December 2021—Chicago Tribune runs letter about New Philadelphia
Good news! A Dec 2021 letter to the Chicago Tribune, subsequently posted on the New Philadelphia Association FB page.
December 9, 2021
It was a nice surprise to see a letter to the editor in Wednesday’s Chicago Tribune about New Philadelphia:
“After seeing the musical “Paradise Square” at the Nederlander Theatre, I was struck by the historical parallels between New York’s Five Points neighborhood and Illinois’ New Philadelphia community.
The musical depicts a real period in the 1800s when freed and escaped Black people worked and lived with Irish immigrants. Then in 1863, a federal law drafted white men unless they could buy their way out of service for $300, what was then a year’s wage for laborers. The Five Points immigrants, too poor to escape the draft, turned their anger on Black people, who were prohibited from serving their country. Black people were murdered and their homes and businesses burned in what became known as the Civil War draft riots.
What was formerly a utopian community became an example of racial hate.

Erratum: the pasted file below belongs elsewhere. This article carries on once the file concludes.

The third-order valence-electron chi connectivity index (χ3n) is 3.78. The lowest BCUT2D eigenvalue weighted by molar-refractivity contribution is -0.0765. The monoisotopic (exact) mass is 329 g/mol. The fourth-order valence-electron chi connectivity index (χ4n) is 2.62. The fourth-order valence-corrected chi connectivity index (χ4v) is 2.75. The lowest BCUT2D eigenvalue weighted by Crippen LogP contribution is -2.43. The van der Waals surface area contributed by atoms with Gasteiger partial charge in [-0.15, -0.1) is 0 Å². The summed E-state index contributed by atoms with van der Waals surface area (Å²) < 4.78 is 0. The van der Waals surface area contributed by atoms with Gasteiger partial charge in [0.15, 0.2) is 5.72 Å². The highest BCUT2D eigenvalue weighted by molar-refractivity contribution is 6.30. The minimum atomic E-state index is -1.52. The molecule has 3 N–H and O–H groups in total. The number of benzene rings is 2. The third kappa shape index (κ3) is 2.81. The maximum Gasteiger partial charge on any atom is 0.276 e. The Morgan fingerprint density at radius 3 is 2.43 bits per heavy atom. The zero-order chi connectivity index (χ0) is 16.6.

In Illinois during the same time, New Philadelphia, a farming community, grew to be home to 160 Black and white residents by 1865. It was the first town in the U.S. to be legally founded by a formerly enslaved man, Free Frank McWorter, in 1836. He bought land in Pike County and sold lots to white Europeans to raise money to emancipate the rest of his family.
Twenty miles from the slave state of Missouri, New Philadelphia harbored fugitives, and McWorter family members escorted some to Canada.
While discrimination and black codes existed, New Philadelphia residents lived together peaceably. The town was dissolved around 1880 and forgotten until 1996 when a community group formed to tell McWorter’s story. Only recently has the town drawn national attention.
New Philadelphia was added to the National Register of Historic Places in 2005 and recognized as a National Historic Landmark in 2009.
Republican U.S. Rep. Darin LaHood and Democratic U.S. Sens. Dick Durbin and Tammy Duckworth introduced bills to designate New Philadelphia as a national historical park. If the legislation passes, the National Park Service will manage New Philadelphia with federal money. Visitors will bring much needed tourist dollars to the area.
The designation would also cement the legacy of McWorter, who worked relentlessly to emancipate his family and who created a diverse, peaceful community.
New Philadelphia will be written in history books as a story of love and hope. Sounds like a good musical.
—Christine Ledbetter, Pike County, Illinois”